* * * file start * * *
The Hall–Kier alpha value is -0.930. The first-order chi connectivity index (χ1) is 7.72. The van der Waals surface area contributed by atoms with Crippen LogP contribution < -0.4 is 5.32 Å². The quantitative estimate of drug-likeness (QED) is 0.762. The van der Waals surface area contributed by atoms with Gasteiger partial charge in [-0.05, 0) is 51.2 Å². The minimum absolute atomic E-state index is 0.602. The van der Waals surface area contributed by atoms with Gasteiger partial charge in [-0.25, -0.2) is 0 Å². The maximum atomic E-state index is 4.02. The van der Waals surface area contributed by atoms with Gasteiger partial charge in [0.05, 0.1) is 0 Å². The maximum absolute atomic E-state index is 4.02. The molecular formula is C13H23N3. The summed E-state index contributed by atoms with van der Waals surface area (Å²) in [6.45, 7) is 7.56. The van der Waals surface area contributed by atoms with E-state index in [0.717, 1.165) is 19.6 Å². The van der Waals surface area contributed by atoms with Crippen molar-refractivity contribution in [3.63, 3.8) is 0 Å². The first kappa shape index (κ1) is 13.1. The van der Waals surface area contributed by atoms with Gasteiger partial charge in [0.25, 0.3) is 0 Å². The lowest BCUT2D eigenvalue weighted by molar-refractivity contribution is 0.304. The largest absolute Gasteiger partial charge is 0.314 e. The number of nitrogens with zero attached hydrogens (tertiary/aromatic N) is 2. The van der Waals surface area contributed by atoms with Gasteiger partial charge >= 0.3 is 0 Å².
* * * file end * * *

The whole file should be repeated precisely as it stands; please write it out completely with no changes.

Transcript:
The Hall–Kier alpha value is -0.930. The first-order chi connectivity index (χ1) is 7.72. The van der Waals surface area contributed by atoms with Crippen LogP contribution < -0.4 is 5.32 Å². The quantitative estimate of drug-likeness (QED) is 0.762. The van der Waals surface area contributed by atoms with Gasteiger partial charge in [-0.05, 0) is 51.2 Å². The minimum absolute atomic E-state index is 0.602. The van der Waals surface area contributed by atoms with Gasteiger partial charge in [-0.25, -0.2) is 0 Å². The maximum atomic E-state index is 4.02. The van der Waals surface area contributed by atoms with Gasteiger partial charge in [0.05, 0.1) is 0 Å². The maximum absolute atomic E-state index is 4.02. The molecular formula is C13H23N3. The summed E-state index contributed by atoms with van der Waals surface area (Å²) in [6.45, 7) is 7.56. The van der Waals surface area contributed by atoms with E-state index in [0.717, 1.165) is 19.6 Å². The van der Waals surface area contributed by atoms with Crippen molar-refractivity contribution in [3.63, 3.8) is 0 Å². The first kappa shape index (κ1) is 13.1. The van der Waals surface area contributed by atoms with Gasteiger partial charge in [0.25, 0.3) is 0 Å². The lowest BCUT2D eigenvalue weighted by molar-refractivity contribution is 0.304. The largest absolute Gasteiger partial charge is 0.314 e. The number of nitrogens with zero attached hydrogens (tertiary/aromatic N) is 2. The van der Waals surface area contributed by atoms with Gasteiger partial charge >= 0.3 is 0 Å².